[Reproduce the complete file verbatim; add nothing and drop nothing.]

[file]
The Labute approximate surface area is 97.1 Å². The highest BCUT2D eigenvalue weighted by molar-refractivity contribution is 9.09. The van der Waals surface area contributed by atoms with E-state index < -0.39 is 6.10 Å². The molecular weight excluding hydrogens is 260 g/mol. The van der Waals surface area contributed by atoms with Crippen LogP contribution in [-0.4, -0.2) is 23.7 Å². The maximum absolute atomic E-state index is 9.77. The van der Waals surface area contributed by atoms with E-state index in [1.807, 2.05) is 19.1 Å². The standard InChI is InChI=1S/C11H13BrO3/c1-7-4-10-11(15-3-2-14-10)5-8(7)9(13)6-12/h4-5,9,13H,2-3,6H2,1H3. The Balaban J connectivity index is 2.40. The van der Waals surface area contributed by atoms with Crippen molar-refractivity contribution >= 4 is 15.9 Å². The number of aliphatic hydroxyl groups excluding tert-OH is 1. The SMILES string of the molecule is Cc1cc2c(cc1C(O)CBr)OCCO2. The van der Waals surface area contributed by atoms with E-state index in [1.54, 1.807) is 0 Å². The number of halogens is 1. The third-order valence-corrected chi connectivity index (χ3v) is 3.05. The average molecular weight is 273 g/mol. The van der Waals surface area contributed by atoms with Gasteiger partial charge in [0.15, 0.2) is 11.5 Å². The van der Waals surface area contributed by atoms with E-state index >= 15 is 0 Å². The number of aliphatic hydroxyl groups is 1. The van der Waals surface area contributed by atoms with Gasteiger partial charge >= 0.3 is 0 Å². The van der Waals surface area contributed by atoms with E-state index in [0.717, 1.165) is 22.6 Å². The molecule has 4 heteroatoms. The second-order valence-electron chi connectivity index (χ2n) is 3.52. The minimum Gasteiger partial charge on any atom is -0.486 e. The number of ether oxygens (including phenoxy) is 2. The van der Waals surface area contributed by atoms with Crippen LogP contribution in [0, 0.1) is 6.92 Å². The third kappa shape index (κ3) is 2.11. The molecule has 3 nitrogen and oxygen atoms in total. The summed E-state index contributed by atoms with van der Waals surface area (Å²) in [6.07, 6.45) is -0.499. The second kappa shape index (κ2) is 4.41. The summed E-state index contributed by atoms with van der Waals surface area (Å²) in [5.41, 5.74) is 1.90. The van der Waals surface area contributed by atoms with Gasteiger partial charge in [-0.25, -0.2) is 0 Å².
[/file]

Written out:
The Labute approximate surface area is 97.1 Å². The highest BCUT2D eigenvalue weighted by molar-refractivity contribution is 9.09. The van der Waals surface area contributed by atoms with E-state index < -0.39 is 6.10 Å². The molecular weight excluding hydrogens is 260 g/mol. The van der Waals surface area contributed by atoms with Crippen LogP contribution in [-0.4, -0.2) is 23.7 Å². The maximum absolute atomic E-state index is 9.77. The van der Waals surface area contributed by atoms with E-state index in [1.807, 2.05) is 19.1 Å². The standard InChI is InChI=1S/C11H13BrO3/c1-7-4-10-11(15-3-2-14-10)5-8(7)9(13)6-12/h4-5,9,13H,2-3,6H2,1H3. The Balaban J connectivity index is 2.40. The van der Waals surface area contributed by atoms with Crippen molar-refractivity contribution >= 4 is 15.9 Å². The number of aliphatic hydroxyl groups excluding tert-OH is 1. The SMILES string of the molecule is Cc1cc2c(cc1C(O)CBr)OCCO2. The van der Waals surface area contributed by atoms with E-state index in [1.54, 1.807) is 0 Å². The number of halogens is 1. The third-order valence-corrected chi connectivity index (χ3v) is 3.05. The average molecular weight is 273 g/mol. The van der Waals surface area contributed by atoms with Gasteiger partial charge in [0.15, 0.2) is 11.5 Å². The van der Waals surface area contributed by atoms with E-state index >= 15 is 0 Å². The number of aliphatic hydroxyl groups is 1. The van der Waals surface area contributed by atoms with Gasteiger partial charge >= 0.3 is 0 Å². The van der Waals surface area contributed by atoms with E-state index in [0.717, 1.165) is 22.6 Å². The molecule has 4 heteroatoms. The second-order valence-electron chi connectivity index (χ2n) is 3.52. The minimum Gasteiger partial charge on any atom is -0.486 e. The number of ether oxygens (including phenoxy) is 2. The van der Waals surface area contributed by atoms with Crippen LogP contribution in [0, 0.1) is 6.92 Å². The third kappa shape index (κ3) is 2.11. The molecule has 3 nitrogen and oxygen atoms in total. The summed E-state index contributed by atoms with van der Waals surface area (Å²) in [6.07, 6.45) is -0.499. The second kappa shape index (κ2) is 4.41. The summed E-state index contributed by atoms with van der Waals surface area (Å²) in [5.41, 5.74) is 1.90. The van der Waals surface area contributed by atoms with Gasteiger partial charge in [-0.25, -0.2) is 0 Å².